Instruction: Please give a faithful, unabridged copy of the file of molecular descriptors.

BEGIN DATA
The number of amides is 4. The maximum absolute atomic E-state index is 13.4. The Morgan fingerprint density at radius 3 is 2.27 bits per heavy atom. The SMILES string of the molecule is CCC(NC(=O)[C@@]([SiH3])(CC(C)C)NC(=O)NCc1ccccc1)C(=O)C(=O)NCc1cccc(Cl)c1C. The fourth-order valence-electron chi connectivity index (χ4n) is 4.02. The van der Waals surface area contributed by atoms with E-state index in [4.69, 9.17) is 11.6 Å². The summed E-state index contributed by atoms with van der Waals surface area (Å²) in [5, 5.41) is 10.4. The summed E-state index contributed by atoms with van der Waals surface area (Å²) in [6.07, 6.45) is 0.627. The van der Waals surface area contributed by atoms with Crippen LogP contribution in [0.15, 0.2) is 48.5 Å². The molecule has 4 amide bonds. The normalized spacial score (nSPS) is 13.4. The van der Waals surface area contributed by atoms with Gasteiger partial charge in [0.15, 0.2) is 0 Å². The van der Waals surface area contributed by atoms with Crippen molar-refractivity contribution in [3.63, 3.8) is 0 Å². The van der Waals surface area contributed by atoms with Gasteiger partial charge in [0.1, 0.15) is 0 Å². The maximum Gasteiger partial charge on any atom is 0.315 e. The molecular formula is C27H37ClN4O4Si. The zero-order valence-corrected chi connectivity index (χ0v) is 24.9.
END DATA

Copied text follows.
The number of amides is 4. The maximum absolute atomic E-state index is 13.4. The Morgan fingerprint density at radius 3 is 2.27 bits per heavy atom. The SMILES string of the molecule is CCC(NC(=O)[C@@]([SiH3])(CC(C)C)NC(=O)NCc1ccccc1)C(=O)C(=O)NCc1cccc(Cl)c1C. The fourth-order valence-electron chi connectivity index (χ4n) is 4.02. The van der Waals surface area contributed by atoms with E-state index in [4.69, 9.17) is 11.6 Å². The summed E-state index contributed by atoms with van der Waals surface area (Å²) in [5, 5.41) is 10.4. The summed E-state index contributed by atoms with van der Waals surface area (Å²) in [6.07, 6.45) is 0.627. The van der Waals surface area contributed by atoms with Crippen LogP contribution in [0.15, 0.2) is 48.5 Å². The molecule has 4 amide bonds. The normalized spacial score (nSPS) is 13.4. The van der Waals surface area contributed by atoms with Gasteiger partial charge in [0.15, 0.2) is 0 Å². The van der Waals surface area contributed by atoms with Crippen molar-refractivity contribution in [3.63, 3.8) is 0 Å². The van der Waals surface area contributed by atoms with Gasteiger partial charge in [0.1, 0.15) is 0 Å². The maximum Gasteiger partial charge on any atom is 0.315 e. The molecular formula is C27H37ClN4O4Si. The zero-order valence-corrected chi connectivity index (χ0v) is 24.9.